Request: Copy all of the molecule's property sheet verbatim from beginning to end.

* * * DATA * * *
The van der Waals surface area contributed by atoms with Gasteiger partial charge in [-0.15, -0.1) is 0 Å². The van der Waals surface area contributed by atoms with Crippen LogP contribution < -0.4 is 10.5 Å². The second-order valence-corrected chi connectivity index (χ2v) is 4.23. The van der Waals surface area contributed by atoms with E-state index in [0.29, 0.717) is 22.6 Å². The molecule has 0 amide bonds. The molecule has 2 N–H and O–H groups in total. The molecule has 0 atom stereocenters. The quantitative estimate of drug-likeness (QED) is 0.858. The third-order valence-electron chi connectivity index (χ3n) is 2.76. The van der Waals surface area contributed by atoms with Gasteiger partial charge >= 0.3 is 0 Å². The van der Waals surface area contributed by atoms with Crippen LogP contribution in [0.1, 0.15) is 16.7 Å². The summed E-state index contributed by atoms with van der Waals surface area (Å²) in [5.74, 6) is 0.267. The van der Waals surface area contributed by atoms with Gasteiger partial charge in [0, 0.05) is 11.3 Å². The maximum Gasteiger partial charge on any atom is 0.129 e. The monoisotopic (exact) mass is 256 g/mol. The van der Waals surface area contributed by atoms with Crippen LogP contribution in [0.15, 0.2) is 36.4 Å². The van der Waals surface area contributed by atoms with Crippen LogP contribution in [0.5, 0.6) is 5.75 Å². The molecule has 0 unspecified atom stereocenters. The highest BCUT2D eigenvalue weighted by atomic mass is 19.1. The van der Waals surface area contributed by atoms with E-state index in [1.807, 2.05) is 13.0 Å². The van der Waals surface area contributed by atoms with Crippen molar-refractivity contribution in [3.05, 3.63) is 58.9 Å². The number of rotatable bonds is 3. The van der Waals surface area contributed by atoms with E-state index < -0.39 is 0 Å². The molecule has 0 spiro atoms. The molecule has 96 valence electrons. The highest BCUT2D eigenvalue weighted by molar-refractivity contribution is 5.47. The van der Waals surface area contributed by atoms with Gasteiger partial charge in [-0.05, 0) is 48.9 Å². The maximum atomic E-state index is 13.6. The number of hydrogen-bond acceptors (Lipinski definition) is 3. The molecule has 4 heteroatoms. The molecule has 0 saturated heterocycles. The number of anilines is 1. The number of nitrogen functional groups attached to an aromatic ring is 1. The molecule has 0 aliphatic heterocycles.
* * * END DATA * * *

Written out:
The van der Waals surface area contributed by atoms with Gasteiger partial charge in [-0.15, -0.1) is 0 Å². The van der Waals surface area contributed by atoms with Crippen LogP contribution < -0.4 is 10.5 Å². The second-order valence-corrected chi connectivity index (χ2v) is 4.23. The van der Waals surface area contributed by atoms with E-state index in [0.29, 0.717) is 22.6 Å². The molecule has 0 amide bonds. The molecule has 2 N–H and O–H groups in total. The molecule has 0 atom stereocenters. The quantitative estimate of drug-likeness (QED) is 0.858. The third-order valence-electron chi connectivity index (χ3n) is 2.76. The van der Waals surface area contributed by atoms with Gasteiger partial charge >= 0.3 is 0 Å². The van der Waals surface area contributed by atoms with Crippen LogP contribution in [0.1, 0.15) is 16.7 Å². The summed E-state index contributed by atoms with van der Waals surface area (Å²) in [5.74, 6) is 0.267. The van der Waals surface area contributed by atoms with Gasteiger partial charge in [0, 0.05) is 11.3 Å². The maximum Gasteiger partial charge on any atom is 0.129 e. The monoisotopic (exact) mass is 256 g/mol. The van der Waals surface area contributed by atoms with Crippen LogP contribution in [0.15, 0.2) is 36.4 Å². The van der Waals surface area contributed by atoms with Crippen LogP contribution in [0.5, 0.6) is 5.75 Å². The molecule has 0 unspecified atom stereocenters. The highest BCUT2D eigenvalue weighted by atomic mass is 19.1. The van der Waals surface area contributed by atoms with E-state index in [1.807, 2.05) is 13.0 Å². The van der Waals surface area contributed by atoms with Crippen molar-refractivity contribution in [3.05, 3.63) is 58.9 Å². The number of rotatable bonds is 3. The van der Waals surface area contributed by atoms with E-state index < -0.39 is 0 Å². The molecule has 0 spiro atoms. The molecule has 96 valence electrons. The highest BCUT2D eigenvalue weighted by molar-refractivity contribution is 5.47. The van der Waals surface area contributed by atoms with Gasteiger partial charge in [-0.05, 0) is 48.9 Å². The maximum atomic E-state index is 13.6. The number of hydrogen-bond acceptors (Lipinski definition) is 3. The molecule has 4 heteroatoms. The molecule has 0 saturated heterocycles. The number of anilines is 1. The number of nitrogen functional groups attached to an aromatic ring is 1. The molecule has 0 aliphatic heterocycles.